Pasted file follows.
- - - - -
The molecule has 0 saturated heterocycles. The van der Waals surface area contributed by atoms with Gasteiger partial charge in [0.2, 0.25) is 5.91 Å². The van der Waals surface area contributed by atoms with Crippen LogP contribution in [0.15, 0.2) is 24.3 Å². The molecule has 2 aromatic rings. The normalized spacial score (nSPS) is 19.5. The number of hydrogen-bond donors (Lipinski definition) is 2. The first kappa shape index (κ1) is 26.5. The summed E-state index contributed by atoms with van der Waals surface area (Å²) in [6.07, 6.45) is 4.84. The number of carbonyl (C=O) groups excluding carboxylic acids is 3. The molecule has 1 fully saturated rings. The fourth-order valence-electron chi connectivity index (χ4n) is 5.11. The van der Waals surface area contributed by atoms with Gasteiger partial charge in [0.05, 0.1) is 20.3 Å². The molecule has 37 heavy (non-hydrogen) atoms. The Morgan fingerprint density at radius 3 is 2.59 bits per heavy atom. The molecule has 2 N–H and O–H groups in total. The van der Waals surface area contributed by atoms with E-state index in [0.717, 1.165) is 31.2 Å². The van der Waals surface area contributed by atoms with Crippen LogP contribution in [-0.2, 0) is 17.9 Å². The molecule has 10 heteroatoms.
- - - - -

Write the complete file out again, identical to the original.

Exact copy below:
The molecule has 0 saturated heterocycles. The van der Waals surface area contributed by atoms with Gasteiger partial charge in [0.2, 0.25) is 5.91 Å². The van der Waals surface area contributed by atoms with Crippen LogP contribution in [0.15, 0.2) is 24.3 Å². The molecule has 2 aromatic rings. The normalized spacial score (nSPS) is 19.5. The number of hydrogen-bond donors (Lipinski definition) is 2. The first kappa shape index (κ1) is 26.5. The summed E-state index contributed by atoms with van der Waals surface area (Å²) in [6.07, 6.45) is 4.84. The number of carbonyl (C=O) groups excluding carboxylic acids is 3. The molecule has 1 fully saturated rings. The fourth-order valence-electron chi connectivity index (χ4n) is 5.11. The van der Waals surface area contributed by atoms with Gasteiger partial charge in [0.05, 0.1) is 20.3 Å². The molecule has 37 heavy (non-hydrogen) atoms. The Morgan fingerprint density at radius 3 is 2.59 bits per heavy atom. The molecule has 2 N–H and O–H groups in total. The van der Waals surface area contributed by atoms with E-state index in [0.717, 1.165) is 31.2 Å². The van der Waals surface area contributed by atoms with Crippen LogP contribution in [-0.2, 0) is 17.9 Å². The molecule has 10 heteroatoms.